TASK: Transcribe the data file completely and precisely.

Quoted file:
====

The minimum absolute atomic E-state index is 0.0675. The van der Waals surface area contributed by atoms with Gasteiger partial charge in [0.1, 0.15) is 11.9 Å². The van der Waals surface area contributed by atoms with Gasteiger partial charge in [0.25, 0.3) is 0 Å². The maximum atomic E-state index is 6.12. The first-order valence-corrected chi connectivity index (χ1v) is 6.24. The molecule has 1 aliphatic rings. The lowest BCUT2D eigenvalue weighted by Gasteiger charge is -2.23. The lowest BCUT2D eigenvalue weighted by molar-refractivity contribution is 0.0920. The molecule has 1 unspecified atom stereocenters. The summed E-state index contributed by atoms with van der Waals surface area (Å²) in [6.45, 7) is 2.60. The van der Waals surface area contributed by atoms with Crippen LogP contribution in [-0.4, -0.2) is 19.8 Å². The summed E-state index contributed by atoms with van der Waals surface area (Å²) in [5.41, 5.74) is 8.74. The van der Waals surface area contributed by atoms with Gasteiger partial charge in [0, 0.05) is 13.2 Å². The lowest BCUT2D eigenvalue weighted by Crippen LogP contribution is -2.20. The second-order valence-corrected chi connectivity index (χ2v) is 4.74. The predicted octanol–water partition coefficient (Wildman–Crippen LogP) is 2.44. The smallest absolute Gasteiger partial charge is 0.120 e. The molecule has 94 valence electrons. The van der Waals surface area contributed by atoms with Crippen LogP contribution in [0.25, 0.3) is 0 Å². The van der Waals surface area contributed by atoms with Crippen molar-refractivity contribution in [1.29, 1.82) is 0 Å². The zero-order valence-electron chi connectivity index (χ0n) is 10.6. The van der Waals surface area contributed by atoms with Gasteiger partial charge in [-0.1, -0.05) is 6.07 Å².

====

The minimum absolute atomic E-state index is 0.0675. The van der Waals surface area contributed by atoms with Gasteiger partial charge in [0.1, 0.15) is 11.9 Å². The van der Waals surface area contributed by atoms with Gasteiger partial charge in [0.25, 0.3) is 0 Å². The maximum atomic E-state index is 6.12. The first-order valence-corrected chi connectivity index (χ1v) is 6.24. The molecule has 1 aliphatic rings. The lowest BCUT2D eigenvalue weighted by Gasteiger charge is -2.23. The lowest BCUT2D eigenvalue weighted by molar-refractivity contribution is 0.0920. The molecule has 1 unspecified atom stereocenters. The summed E-state index contributed by atoms with van der Waals surface area (Å²) in [6.45, 7) is 2.60. The van der Waals surface area contributed by atoms with Crippen LogP contribution in [-0.4, -0.2) is 19.8 Å². The summed E-state index contributed by atoms with van der Waals surface area (Å²) in [5.41, 5.74) is 8.74. The van der Waals surface area contributed by atoms with Gasteiger partial charge in [0, 0.05) is 13.2 Å². The lowest BCUT2D eigenvalue weighted by Crippen LogP contribution is -2.20. The second-order valence-corrected chi connectivity index (χ2v) is 4.74. The predicted octanol–water partition coefficient (Wildman–Crippen LogP) is 2.44. The smallest absolute Gasteiger partial charge is 0.120 e. The molecule has 94 valence electrons. The van der Waals surface area contributed by atoms with Crippen LogP contribution in [0.25, 0.3) is 0 Å². The van der Waals surface area contributed by atoms with Crippen molar-refractivity contribution in [1.29, 1.82) is 0 Å². The zero-order valence-electron chi connectivity index (χ0n) is 10.6. The van der Waals surface area contributed by atoms with Gasteiger partial charge in [-0.1, -0.05) is 6.07 Å².